Snakebites are very rare and normally from adders. First Aid is confined to reassuring the patient and immobilizing the limb – do not apply bandages. Get the patient to hospital as soon as possible.
 jellyfish
Stings

It is helpful to differentiate between a wasp and a bee sting, because allergy to bee stings is much less common than that of wasps. If you happen to be stung and you notice a poison sac, then a bee will be the culprit. A wasp sting is smooth rather than barbed, and is not left behind in the skin. If you suffer a bee sting, scrape the sting and poison sac away immediately, because the muscles around the sac will continue to pump venom into you.

A sting can normally be treated with a home or over-the-counter remedy. Consider running cold water on the affected area, then applying anti-histamine cream. Some would argue as to the benefits of vinegar. The suggested science is that the sting is alkaline and that vinegar as a mild, and readily available, acid may reduce pain by neutralising the pH. However, once you remove a dressing with vinegar applied, the pain has been known to return immediately.

A wasp sting is more likely to cause a systemic allergic reaction than a bee sting. If anaphylaxis is suspected, immediate medical treatment is required. Symptoms can include itchy bumps (hives) and/or redness spreading rapidly; swelling of the mouth, face, lips or throat; pallor; and nausea.

For most jellyfish stings, you can soak or rinse the area in vinegar, as the acetic acid disables the nematocysts (stinging cells). It is, however, unlikely that you will have a bottle to hand unless there is a fish and chip shop nearby. Try rinsing in seawater, or buy a jellyfish after-sting pain relief gel. Do not use fresh water, as this will cause the cells to continue to release their toxin. Neither should you rub the area. Once all the stinging cells are removed with tweezers of other object, you can apply ice to the skin to stop the venom spreading in the body. Although they can be quite painful, most jellyfish stings are minor and get better with home treatment.

The most effective treatment for a Weaver fish sting is to put the affected limb in water as hot as the victim can stand without causing scalding. The heat helps to breakdown the poison but it also increases blood flow to the sting causing natural cleaning and healing. The broken dorsal fin must be removed from the wound. Seek out the lifeguard or get medical attention to help.
 
MIDGE MENACE

If you happen to be travelling north of the border for your summer vacation, you can keep up to speed with the amount of pests around via the Scottish Midge Forecast, developed by Advanced Pest Solutions. The website (midgeforecast.co.uk) provides daily and weekly forecasts of midges across Scotland.

Advanced Pest Solutions Ltd (APS) focuses on the development and implementation of high-technology solutions to pest and disease problems associated with humans, animals and crops. The forecast, which is sponsored by the insect repellent active Saltidin, combines Google Maps with APS’s midge forecasting technology to help people plan their activities. Visit the website, and you can also gain access to the Midge Forecast shop, which features Saltidin-based EcoGuard Midge Repellent, amongst other products.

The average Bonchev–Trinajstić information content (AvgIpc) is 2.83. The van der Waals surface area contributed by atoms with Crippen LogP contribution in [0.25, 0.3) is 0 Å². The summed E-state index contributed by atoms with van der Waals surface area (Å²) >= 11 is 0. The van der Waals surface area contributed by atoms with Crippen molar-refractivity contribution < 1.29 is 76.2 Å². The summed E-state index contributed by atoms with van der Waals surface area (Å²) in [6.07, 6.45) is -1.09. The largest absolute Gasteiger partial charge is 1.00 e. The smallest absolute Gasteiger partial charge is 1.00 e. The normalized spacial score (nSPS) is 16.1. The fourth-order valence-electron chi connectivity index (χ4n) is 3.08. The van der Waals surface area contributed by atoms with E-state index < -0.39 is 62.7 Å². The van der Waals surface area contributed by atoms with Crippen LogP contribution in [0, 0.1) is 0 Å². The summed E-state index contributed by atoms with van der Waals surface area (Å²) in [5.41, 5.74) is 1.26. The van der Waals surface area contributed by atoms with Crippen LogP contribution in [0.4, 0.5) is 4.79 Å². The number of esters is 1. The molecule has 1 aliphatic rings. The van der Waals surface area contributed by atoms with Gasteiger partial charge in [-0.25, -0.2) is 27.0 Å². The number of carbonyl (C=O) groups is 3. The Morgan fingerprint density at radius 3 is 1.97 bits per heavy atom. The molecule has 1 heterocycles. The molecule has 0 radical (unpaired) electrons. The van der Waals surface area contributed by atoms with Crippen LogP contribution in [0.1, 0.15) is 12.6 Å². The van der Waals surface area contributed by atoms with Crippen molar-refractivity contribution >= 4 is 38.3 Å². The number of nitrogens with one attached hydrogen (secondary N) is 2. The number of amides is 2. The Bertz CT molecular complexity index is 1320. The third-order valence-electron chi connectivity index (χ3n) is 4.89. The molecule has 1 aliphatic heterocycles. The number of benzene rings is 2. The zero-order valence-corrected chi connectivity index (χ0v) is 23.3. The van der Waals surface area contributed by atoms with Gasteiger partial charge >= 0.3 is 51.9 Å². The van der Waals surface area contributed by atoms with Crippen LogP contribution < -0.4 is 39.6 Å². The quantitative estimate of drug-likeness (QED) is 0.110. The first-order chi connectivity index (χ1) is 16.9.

The Midge Forecast uses actual midge catch data recorded using Scottish-made midge traps and weather forecast data from the Meteogroup. The traps used by APS emit carbon dioxide to mimic the breath of large animals to attract midges. When the midges arrive at the device, they are sucked inside and trapped in a net. APS is able to forecast midge activity for any part of Scotland as far ahead as weather forecast data is available.

According to the Scottish Midge Forecast, it is estimated that in some parts of Scotland, one single hectare of land can host up to 50 million biting midges – the equivalent of ten midges for every man, woman and child in the country. As many of us can testify, the biggest problem is that in areas such as the Highlands, the midge season coincides with the tourist season.

It is easy to understand how midge menace costs the country millions every year, when a survey carried out by a team led by University of Edinburgh scientists indicated that the majority of tourists visiting Scotland for the first time, during the height of the midge season, were discouraged from returning to the country at that particular time of year. Furthermore, the study suggested that 86 per cent would warn their friends not to visit Scotland during the key summer months of July and August.

Neither is climate change helping the situation, as midges are increasing their range and extending their season, having been found in other parts of the UK, including the Lake District and North Wales.

I will leave you with one relatively comforting fact. Scotland hosts nearly 40 species of biting midge, but only five of these are thought to regularly feed on people. Fortunately, midges do not transmit any human diseases in the UK. The Highland midge, Culicoides impunctatus, is the most bloodthirsty, the species being responsible for most of the bites to people.
 
TOP TIPS
  • Insects are attracted by bright colours, perfumes and deodorants, so stick to camouflage greens or subdued colours
  • If you find yourself in a particularly heavily infested area, roll down your sleeves, wear a hat, and tuck your trousers into your socks
  • If you happen to be wearing a short-sleeved shirt or shorts, apply an insect repellent spray before exiting the tent
  • When sitting around the campfire at night, consider lighting a citronella candle
  • Mosquitoes enjoy breeding around still or stagnant water, so avoid these areas as much as possible
  • If you get stung, it often helps to use a cold compress on the bite. Take the ice from your partner’s gin and tonic and wrap it in a tea towel or similar cloth. Never place ice directly on skin
  • If you have anti-histamine cream with you, then use it
  • If in doubt about any insect bite, seek medical advice.
Read more top camping tips here.